After leaving the University of Vermont following one season, Zach McRoberts figured he would become a full-time student at Indiana University.
“When it happened, I was pretty much done,” said McRoberts, who helped lead Carmel High School to two Class 4A state basketball championships. “I wasn’t really sure I was going to play again. Obviously, having the opportunity to come back was special for me, and it continues to be.’’
McRoberts got the itch and joined IU as a walk-on. McRoberts played in 31 games, starting three during the 2016-17 season. He averaged less than a point per game but displayed his value in other areas and earned more playing time as the season went on.
McRoberts said he appreciates that former IU coach Tom Crean gave him a chance after he had been away from the game for a year.
Under new coach Archie Miller, McRoberts saw limited action early in the season. However, he started the final 17 games of the season for the Hoosiers, who finished 16-15.
“I think everybody needs time to get adjusted with the new system and new coaches,” McRoberts said “Players get a feel for coaches, coaches get a feel for players. After time in practice, I was able to carve out a little bit of a role.”
The 6-foot-6 redshirt junior shared the team lead in steals and has been a steady rebounder, but his true contributions often aren’t reflected in statistics.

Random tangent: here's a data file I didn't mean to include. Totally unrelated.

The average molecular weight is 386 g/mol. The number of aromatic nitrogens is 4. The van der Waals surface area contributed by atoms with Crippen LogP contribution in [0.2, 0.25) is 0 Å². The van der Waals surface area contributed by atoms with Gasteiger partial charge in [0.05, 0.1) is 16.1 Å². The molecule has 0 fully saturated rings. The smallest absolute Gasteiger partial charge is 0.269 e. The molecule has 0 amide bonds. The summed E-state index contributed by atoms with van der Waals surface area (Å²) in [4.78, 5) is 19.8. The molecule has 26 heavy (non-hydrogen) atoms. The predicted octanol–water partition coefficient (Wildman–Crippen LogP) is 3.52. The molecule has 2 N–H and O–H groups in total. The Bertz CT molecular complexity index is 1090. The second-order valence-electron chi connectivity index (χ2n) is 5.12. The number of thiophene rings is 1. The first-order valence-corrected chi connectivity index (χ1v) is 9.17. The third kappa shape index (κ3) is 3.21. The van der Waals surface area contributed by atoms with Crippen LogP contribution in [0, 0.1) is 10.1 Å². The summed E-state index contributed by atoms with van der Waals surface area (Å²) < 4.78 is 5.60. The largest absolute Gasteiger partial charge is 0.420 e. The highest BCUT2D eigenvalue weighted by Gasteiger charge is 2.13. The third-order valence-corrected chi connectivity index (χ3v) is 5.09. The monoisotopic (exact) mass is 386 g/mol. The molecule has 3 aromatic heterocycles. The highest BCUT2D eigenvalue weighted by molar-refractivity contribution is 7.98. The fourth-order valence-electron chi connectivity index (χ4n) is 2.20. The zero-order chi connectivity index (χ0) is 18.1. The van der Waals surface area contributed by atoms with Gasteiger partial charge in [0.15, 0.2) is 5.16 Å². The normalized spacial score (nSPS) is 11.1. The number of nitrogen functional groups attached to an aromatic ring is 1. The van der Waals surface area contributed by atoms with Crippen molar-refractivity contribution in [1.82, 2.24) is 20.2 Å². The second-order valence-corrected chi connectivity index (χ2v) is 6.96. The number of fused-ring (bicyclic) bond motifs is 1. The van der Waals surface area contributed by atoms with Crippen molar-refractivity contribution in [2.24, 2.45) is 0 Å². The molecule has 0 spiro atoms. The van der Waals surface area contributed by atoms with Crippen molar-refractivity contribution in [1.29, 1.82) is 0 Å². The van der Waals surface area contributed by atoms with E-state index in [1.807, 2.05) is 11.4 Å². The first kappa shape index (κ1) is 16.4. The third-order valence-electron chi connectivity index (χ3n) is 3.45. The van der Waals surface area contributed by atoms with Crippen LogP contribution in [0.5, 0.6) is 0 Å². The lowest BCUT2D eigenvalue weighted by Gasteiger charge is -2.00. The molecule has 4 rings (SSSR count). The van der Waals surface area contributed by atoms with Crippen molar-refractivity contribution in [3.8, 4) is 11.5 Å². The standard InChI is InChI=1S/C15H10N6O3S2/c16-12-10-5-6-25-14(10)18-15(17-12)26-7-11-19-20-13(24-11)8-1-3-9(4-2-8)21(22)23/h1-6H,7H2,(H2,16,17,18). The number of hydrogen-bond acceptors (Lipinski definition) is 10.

“He’s got great versatility, and he’s got great instincts, “ Miller said. “Definitely, his length is something that gives him an advantage.”
His tenacious play has made McRoberts a crowd favorite.
“Obviously, that’s the fun part of it,” McRoberts said. “Playing hard is what I try to do. I try to be that scrappy player, and if the fans appreciate it, that’s always nice. It’s always nice to help the team win, so that’s a major part as well.”
McRoberts’ father, Tim, played at Butler. His brother, Josh, a 6-10 CHS and Duke standout, has played 10-plus NBA seasons.
“Being around the game as long as I have with my dad playing and my brother playing, and watching the game from such a young age, can only help you,” McRoberts said. “Learning the game lets you know what you can do to make an impact.”
McRoberts said adjusting to the size and the speed of the game has been his biggest improvement.
“It’s just getting more confident and knowing what my role is and playing that,” he said.